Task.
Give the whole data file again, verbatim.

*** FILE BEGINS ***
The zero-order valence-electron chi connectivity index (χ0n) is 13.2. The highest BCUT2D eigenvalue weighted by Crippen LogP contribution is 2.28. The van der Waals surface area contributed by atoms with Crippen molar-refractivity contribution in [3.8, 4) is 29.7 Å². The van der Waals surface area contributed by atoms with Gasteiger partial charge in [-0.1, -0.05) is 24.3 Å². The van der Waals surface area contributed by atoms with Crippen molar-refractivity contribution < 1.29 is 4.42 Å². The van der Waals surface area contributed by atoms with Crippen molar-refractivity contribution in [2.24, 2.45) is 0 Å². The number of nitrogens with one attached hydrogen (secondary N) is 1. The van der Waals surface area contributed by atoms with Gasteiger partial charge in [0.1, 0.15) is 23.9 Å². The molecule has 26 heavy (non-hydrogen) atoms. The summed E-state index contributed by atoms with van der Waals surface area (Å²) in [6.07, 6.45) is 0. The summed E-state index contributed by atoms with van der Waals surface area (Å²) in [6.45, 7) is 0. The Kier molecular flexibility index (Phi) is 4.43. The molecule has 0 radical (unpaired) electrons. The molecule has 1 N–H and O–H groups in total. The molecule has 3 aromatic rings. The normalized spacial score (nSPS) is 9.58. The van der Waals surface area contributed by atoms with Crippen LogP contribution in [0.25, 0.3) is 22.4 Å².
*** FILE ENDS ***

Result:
The zero-order valence-electron chi connectivity index (χ0n) is 13.2. The highest BCUT2D eigenvalue weighted by Crippen LogP contribution is 2.28. The van der Waals surface area contributed by atoms with Crippen molar-refractivity contribution in [3.8, 4) is 29.7 Å². The van der Waals surface area contributed by atoms with Gasteiger partial charge in [-0.1, -0.05) is 24.3 Å². The van der Waals surface area contributed by atoms with Crippen molar-refractivity contribution < 1.29 is 4.42 Å². The van der Waals surface area contributed by atoms with Crippen molar-refractivity contribution in [2.24, 2.45) is 0 Å². The number of nitrogens with one attached hydrogen (secondary N) is 1. The van der Waals surface area contributed by atoms with Gasteiger partial charge in [0.1, 0.15) is 23.9 Å². The molecule has 26 heavy (non-hydrogen) atoms. The summed E-state index contributed by atoms with van der Waals surface area (Å²) in [6.07, 6.45) is 0. The summed E-state index contributed by atoms with van der Waals surface area (Å²) in [6.45, 7) is 0. The Kier molecular flexibility index (Phi) is 4.43. The molecule has 0 radical (unpaired) electrons. The molecule has 1 N–H and O–H groups in total. The molecule has 3 aromatic rings. The normalized spacial score (nSPS) is 9.58. The van der Waals surface area contributed by atoms with Crippen LogP contribution in [0.25, 0.3) is 22.4 Å².